Joe cautions that growing up in America is different now. “There is more acceptance of suicide if life is bad,” he said. “Attitudes are different. We are becoming one America.”

This is a change in the once highly held theory that blacks were able to cope even under the most dire situations. “Resilience has been part of the black experience,” Joe said.

The role of faith was prominent. Suicide was taboo.

But younger blacks might not have that sense of belonging and strength. “Young blacks blame themselves when things go wrong,” said Joe. “They think things happen because of them.”

Experts have offered a range of theories on the increased risk of suicide among black males ages 15 to 24. Increased access to guns and prescription drugs are two of them, as is the higher incidence of psychiatric disorders.

Dr. Alvin F. Pouissaint, a child psychiatrist and director of the Media Center of the Judge Baker Children’s Center, co-authored a book on black suicide with journalist Amy Alexander.

Sean Joe, Ph.D., L.M.S.W.
Associate Professor of Social Work
Director, Emerging Scholars Interdisciplinary Network
University of Michigan, Ann Arbor
Both had experienced a suicide in their family — one quick and direct, the other drawn out. Pouissaint talks about “slow suicide” — self-destructive behavior that can accompany depression, substance abuse and other high-risk behaviors, including gang activity.

For Threatt, things fell apart after one night of drinking and smoking marijuana. “I got into a paranoid state,” he said. “I was anxious and confused. I couldn’t figure out what was going on.”

His unintelligible telephone calls to friends prompted them to check on him and eventually call his mother. She came and never left his side. She even accompanied him to work the next day, which only escalated his paranoia.

“Why is she here?” he wondered aloud, giving voice to some grand conspiracy against him.

That is when his mother insisted that he return to her house.

And that’s where it started.

Threatt could not sit still and paced back and forth despite his mother’s pleas for him to sleep. Instead of helping, those words — and in particular the use of the word “sleep” — triggered his self-destruction.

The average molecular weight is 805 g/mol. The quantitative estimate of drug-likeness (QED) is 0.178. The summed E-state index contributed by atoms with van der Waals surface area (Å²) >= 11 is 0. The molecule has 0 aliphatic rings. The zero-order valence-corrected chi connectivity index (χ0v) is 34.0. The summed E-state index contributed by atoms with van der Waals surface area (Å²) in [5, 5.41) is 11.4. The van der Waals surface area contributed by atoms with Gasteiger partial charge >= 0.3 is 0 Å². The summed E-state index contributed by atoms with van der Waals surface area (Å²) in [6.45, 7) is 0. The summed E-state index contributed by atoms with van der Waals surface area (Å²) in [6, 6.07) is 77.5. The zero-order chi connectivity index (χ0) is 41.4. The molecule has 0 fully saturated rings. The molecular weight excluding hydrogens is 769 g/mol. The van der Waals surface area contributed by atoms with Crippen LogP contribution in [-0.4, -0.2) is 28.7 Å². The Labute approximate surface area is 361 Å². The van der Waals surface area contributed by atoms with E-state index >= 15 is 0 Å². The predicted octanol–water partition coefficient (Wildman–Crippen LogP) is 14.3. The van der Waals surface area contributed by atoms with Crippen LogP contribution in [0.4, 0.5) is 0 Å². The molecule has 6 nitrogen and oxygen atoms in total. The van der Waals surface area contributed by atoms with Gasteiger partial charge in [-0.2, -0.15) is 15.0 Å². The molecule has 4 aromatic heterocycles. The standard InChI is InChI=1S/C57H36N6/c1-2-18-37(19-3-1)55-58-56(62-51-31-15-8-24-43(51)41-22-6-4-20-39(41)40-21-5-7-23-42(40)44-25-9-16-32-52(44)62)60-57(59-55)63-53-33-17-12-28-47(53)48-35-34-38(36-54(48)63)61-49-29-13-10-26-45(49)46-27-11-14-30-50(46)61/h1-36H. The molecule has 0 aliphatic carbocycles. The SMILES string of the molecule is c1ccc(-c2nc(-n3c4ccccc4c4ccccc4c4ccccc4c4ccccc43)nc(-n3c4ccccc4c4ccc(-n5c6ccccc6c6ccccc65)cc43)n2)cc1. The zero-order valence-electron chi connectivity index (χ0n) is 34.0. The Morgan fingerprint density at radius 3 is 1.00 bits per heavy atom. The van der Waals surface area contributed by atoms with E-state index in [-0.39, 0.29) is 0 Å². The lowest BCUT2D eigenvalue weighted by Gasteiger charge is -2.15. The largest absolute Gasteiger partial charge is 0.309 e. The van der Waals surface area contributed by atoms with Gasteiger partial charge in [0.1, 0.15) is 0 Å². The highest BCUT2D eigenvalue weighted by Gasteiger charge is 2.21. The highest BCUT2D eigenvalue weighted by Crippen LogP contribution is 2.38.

His thoughts turned to his grandfather who had recently died in his sleep. “It seemed so peaceful,” Threatt thought. “No pain, no suffering. You just don’t wake up.”

Panicked, he took a bottle of over-the-counter drugs. His mother — unaware of his overdose — offered him some sleeping pills. He took them. Thirty minutes later, he was still walking around.

He found a bottle of prescription drugs that he downed. “I have no idea what they were,” he said.

And then, according to Threatt, two miracles happened that saved his life.

The first was the voice of his uncle, a minister he greatly admired. His uncle had come by, at the request of his mother, to offer counsel and support.

Threatt admitted that, in spite of his self-destructive behavior, he is a religious man. He instinctively dropped the bottle at the sound of his uncle’s voice.

After the talk, Threatt finally slept, but when his mother could not rouse him, she found the empty bottle on the floor and called 911.

Unknown to Threatt at the time, another miracle was in the works. According to Threatt, the prescription drugs he took countered the impact of the over-the-counter drugs. “Those pills saved my life,” he said. “It was like I took an antidote.”

He spent three days in the intensive care unit and two weeks in a psychiatric hospital.

Threatt has never looked back. He counts each day as a blessing. “Everyday I find something that I would have missed if I hadn’t been here,” he said. “Every new person I meet, every new experience is a blessing.”

His business has taken off. His beauty shop, The Hair Cafe, has doubled in size. He is about to expand to a second location.

Thinking back, Threatt says he realizes suicide is not the answer — no matter how bad it gets. “You cannot give up,” he said. “You really do not know what the next day holds.”

He recognizes that the new day might be even worse, but you never know he said. “You need to stay strong and get self-discipline.”

Threatt is actively involved in the New York-based American Foundation for Suicide Prevention, the leading national not-for-profit organization exclusively dedicated to understanding and preventing suicide.

He participates in the group’s Out of the Darkness Overnight, a walk to create awareness about suicide and raise funds to help save lives through research and education.

Threatt still marvels that he is here to tell his story.

“It’s a miracle and a blessing,” he said.